Dogfish Exemption Bill Status
For decades, every piece of federal legislation regarding a ban on the shark fin trade in the United States has contained an exemption for dogfish. This is because the dogfish fishery is sustainable both from an environmental perspective as well as a food-use perspective: every part of a harvested dogfish is utilized.
So, our CEO John Pappalardo was alarmed when, the week before a Senate sub-committee hearing, he received a call alerting him that the dogfish exemption had been removed from an upcoming bill on shark fin sales.
Without the sale of dogfish fins, the overall market for dogfish falls apart, and that would be devastating to our local fleet, which landed 14 million pounds of dogfish last year. We believe that all U.S. shark fisheries are sustainably managed, but it is incredibly important for the survival of Cape Cod fishermen to ensure dogfish fins are allowed to be sold.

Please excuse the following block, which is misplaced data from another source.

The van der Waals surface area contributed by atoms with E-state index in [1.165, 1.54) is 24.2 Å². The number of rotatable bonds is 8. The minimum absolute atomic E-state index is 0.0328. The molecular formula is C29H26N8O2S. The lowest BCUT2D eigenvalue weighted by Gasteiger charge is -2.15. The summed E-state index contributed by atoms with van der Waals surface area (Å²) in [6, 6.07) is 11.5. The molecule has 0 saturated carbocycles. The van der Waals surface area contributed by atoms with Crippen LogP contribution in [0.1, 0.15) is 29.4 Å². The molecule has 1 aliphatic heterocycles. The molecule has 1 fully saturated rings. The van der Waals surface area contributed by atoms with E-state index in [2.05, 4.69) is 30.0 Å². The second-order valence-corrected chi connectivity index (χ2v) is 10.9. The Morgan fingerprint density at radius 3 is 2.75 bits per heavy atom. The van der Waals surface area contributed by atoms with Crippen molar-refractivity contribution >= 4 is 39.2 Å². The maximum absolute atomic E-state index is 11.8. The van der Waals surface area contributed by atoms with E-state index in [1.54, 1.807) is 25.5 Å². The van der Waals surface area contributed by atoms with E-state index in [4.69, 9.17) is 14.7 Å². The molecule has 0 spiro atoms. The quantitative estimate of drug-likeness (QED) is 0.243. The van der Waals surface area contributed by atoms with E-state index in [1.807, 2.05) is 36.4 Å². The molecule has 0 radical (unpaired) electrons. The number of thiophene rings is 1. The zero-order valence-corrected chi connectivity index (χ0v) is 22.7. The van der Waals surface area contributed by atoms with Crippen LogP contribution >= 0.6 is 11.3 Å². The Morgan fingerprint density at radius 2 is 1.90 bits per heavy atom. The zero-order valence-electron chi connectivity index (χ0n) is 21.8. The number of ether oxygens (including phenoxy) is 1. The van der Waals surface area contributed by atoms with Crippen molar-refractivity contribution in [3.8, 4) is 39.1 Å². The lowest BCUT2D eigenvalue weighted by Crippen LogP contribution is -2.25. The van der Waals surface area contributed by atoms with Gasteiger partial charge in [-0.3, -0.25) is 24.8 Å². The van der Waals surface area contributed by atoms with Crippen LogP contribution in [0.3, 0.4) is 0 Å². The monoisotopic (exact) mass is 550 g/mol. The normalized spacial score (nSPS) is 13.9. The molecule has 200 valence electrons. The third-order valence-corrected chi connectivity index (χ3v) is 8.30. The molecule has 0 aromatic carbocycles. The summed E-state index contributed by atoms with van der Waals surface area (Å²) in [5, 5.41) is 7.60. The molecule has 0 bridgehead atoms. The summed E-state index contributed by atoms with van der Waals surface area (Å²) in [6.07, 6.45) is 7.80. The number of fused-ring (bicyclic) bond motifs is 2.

So, Pappalardo immediately contacted both Massachusetts Senator Ed Markey and Senator Cory Booker from New Jersey, each of whom were co-sponsors of the bill. Pappalardo worked closely with their offices to craft a dogfish exemption that would recognize the sustainability of this fishery and the economic importance to fishermen's livelihoods.
We then mobilized our local fishermen to call all of the members of the Senate committee to urge them to allow this dogfish exemption to be included in the bill. We are happy to report that these efforts worked, and the dogfish exemption was included in the final bill that will be presented to the Senate for a vote. We will keep you posted as it moves through Congress.
Learn more about our efforts to improve domestic markets for dogfish through our Pier to Plate program.